, to find out more information about the disorder.  

– Dr. Bone

A woman holds cannabis in her hand . The legalization of marijuana. Medical cannabis
iStock

My fiancé insists that she gets high when she eats raw weed. I say that you have to heat it or you won’t get high. Am I missing something?

– Wally, Florida

Hi Wally,

You are right that to get high, cannabis needs to be heated. The reason is that the naturally occurring THC in the plant is called

. THCA has a carboxyl group on the molecule that needs to be removed, called decarboxylation, in order to activate it. That is the reason people smoke, vape or cook with cannabis to use it. 

Having said that, I have had a number of patients insist that they can get a buzz off raw cannabis. I suspect that some of the native THCA gets decarboxylated along the way. Some of the THCA starts to decarboxylate at temperatures as low as 78-80 degrees Fahrenheit. If your fiancé is sensitive to THC, this might explain why she feels it, especially if she is putting it in a hot beverage like tea.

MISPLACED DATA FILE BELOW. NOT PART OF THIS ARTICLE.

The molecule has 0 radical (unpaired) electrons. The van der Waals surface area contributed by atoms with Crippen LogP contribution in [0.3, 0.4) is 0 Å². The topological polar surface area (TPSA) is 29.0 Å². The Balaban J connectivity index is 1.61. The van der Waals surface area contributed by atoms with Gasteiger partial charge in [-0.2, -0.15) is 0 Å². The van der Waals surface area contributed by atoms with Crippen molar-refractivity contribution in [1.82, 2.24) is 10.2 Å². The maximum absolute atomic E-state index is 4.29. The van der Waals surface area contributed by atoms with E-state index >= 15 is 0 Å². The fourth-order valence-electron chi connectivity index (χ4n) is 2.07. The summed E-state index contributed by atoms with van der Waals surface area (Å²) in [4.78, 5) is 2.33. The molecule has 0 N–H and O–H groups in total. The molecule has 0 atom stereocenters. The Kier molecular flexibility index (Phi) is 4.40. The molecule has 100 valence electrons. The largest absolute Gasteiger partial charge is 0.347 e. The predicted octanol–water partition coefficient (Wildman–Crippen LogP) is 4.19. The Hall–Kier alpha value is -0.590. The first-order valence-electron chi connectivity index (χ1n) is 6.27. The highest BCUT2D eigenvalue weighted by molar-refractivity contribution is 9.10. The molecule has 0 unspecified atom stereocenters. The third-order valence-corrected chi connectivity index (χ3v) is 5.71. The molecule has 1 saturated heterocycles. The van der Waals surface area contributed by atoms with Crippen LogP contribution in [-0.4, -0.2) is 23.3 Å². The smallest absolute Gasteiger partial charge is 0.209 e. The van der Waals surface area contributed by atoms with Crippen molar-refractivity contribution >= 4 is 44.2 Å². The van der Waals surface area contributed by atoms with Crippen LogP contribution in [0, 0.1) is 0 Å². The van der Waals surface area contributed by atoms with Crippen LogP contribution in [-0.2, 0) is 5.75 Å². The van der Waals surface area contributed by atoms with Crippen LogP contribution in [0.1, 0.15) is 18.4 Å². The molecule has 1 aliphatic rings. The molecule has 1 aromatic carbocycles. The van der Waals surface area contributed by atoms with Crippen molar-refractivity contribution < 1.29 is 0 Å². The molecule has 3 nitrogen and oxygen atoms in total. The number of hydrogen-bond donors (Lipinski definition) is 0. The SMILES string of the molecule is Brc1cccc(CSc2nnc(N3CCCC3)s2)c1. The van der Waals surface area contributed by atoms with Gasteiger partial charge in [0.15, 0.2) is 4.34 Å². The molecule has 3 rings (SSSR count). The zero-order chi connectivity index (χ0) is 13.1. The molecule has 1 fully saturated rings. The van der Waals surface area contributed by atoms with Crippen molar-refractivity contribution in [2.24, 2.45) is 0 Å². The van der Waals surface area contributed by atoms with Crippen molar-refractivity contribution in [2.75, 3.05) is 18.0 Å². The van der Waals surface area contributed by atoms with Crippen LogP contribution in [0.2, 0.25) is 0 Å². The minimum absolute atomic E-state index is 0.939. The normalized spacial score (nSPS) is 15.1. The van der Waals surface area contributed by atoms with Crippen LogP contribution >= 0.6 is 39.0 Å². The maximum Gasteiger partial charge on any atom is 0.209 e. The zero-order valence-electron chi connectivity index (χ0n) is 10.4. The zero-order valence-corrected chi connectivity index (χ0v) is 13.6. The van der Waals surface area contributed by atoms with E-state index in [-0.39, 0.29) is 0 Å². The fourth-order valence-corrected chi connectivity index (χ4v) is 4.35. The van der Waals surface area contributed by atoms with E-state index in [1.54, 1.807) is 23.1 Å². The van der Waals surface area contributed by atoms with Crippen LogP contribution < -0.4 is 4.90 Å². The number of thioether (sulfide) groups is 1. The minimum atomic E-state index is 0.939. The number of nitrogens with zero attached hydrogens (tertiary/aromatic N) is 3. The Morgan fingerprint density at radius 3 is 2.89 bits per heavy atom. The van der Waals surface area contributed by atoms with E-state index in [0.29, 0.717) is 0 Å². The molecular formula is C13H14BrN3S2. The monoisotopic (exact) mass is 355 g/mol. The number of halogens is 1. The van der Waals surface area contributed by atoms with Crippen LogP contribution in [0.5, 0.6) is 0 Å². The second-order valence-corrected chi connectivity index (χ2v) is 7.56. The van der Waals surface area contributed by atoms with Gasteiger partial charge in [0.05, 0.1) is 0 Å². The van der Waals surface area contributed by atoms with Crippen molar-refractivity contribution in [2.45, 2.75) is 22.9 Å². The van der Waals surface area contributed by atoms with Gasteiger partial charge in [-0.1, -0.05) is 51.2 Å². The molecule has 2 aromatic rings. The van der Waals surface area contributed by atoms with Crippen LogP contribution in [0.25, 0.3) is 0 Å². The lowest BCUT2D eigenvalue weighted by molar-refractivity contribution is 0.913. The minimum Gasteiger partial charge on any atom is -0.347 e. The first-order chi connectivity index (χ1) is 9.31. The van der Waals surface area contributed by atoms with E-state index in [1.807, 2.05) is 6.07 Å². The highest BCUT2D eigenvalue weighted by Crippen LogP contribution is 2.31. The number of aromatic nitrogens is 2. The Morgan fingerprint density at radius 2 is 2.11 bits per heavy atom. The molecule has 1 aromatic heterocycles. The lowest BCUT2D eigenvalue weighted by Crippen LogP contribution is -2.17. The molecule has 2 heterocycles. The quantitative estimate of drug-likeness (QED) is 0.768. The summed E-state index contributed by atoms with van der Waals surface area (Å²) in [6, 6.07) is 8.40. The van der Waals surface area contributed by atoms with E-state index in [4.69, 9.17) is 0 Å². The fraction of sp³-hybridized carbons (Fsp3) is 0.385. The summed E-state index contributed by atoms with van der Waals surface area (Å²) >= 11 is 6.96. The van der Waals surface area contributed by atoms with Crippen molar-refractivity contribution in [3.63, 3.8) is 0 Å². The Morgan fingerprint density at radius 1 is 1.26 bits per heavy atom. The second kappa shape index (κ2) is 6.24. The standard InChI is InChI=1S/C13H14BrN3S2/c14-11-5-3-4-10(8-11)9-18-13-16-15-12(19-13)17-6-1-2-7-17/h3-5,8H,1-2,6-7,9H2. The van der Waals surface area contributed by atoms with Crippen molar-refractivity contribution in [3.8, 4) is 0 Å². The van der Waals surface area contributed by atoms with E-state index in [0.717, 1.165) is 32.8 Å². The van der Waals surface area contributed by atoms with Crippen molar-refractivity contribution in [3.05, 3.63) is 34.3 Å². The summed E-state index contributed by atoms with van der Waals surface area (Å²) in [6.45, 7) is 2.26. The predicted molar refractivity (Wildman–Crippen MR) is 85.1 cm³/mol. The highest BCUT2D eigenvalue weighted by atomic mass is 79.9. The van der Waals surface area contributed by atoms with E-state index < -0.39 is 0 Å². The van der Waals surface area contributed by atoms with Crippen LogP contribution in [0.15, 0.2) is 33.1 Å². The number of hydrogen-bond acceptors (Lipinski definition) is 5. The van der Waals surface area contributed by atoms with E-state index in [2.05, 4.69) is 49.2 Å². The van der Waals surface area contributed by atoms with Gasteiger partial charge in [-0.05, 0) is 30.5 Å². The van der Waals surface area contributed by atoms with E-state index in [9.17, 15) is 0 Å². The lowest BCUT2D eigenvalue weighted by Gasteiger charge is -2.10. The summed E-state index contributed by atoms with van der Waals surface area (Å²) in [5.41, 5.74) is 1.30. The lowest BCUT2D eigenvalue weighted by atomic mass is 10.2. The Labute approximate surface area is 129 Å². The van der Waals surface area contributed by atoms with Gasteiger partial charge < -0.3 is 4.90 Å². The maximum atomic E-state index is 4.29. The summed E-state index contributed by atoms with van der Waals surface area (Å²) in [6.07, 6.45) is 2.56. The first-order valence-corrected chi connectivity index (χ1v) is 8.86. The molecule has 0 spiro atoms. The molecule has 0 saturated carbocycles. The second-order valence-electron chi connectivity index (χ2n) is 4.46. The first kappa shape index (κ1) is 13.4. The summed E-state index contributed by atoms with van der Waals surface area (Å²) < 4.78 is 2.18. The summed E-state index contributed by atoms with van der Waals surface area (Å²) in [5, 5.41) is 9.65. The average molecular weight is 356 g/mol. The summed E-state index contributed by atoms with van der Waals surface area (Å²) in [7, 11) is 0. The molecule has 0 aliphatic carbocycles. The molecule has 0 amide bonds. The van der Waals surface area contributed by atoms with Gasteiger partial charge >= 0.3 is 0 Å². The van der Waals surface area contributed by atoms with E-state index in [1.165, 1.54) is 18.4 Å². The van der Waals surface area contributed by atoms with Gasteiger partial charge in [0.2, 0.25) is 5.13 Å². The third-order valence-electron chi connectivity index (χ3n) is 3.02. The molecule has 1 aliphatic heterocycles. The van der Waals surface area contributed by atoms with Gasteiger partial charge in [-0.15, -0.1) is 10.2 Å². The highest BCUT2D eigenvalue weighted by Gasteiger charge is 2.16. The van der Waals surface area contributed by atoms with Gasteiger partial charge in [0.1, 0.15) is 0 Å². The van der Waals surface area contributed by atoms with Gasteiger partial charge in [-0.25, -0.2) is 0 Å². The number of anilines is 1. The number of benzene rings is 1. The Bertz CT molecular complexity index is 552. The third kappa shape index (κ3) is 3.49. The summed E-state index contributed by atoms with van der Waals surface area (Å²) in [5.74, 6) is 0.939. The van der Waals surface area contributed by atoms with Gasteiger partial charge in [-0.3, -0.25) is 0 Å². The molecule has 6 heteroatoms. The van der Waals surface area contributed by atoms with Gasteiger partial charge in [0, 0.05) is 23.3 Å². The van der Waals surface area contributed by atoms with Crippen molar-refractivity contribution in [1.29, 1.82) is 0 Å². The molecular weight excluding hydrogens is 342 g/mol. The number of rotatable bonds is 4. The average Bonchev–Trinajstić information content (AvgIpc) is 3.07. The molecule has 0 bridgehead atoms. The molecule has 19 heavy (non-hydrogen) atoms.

Raw cannabis with THCA is a great way to benefit from the various elements in the plant without getting high. Not only is it nutritious, but has a therapeutic benefit primarily as a natural anti-inflammatory agent. There is some data to point to the value of raw cannabis in managing brain health and in cancer as well. 

Remember to keep your raw product in a cool, dark place. This will help to prevent the degradation of the cannabinoids. Enjoy your next wheatgrass and cannabis juice, but consider mixing it with other delicious juices to enjoy a more robust flavor profile. 

– Dr. Bone

Dr. Melanie Bone
Dr. Melanie Bone

About The Author

Dr. Melanie Bone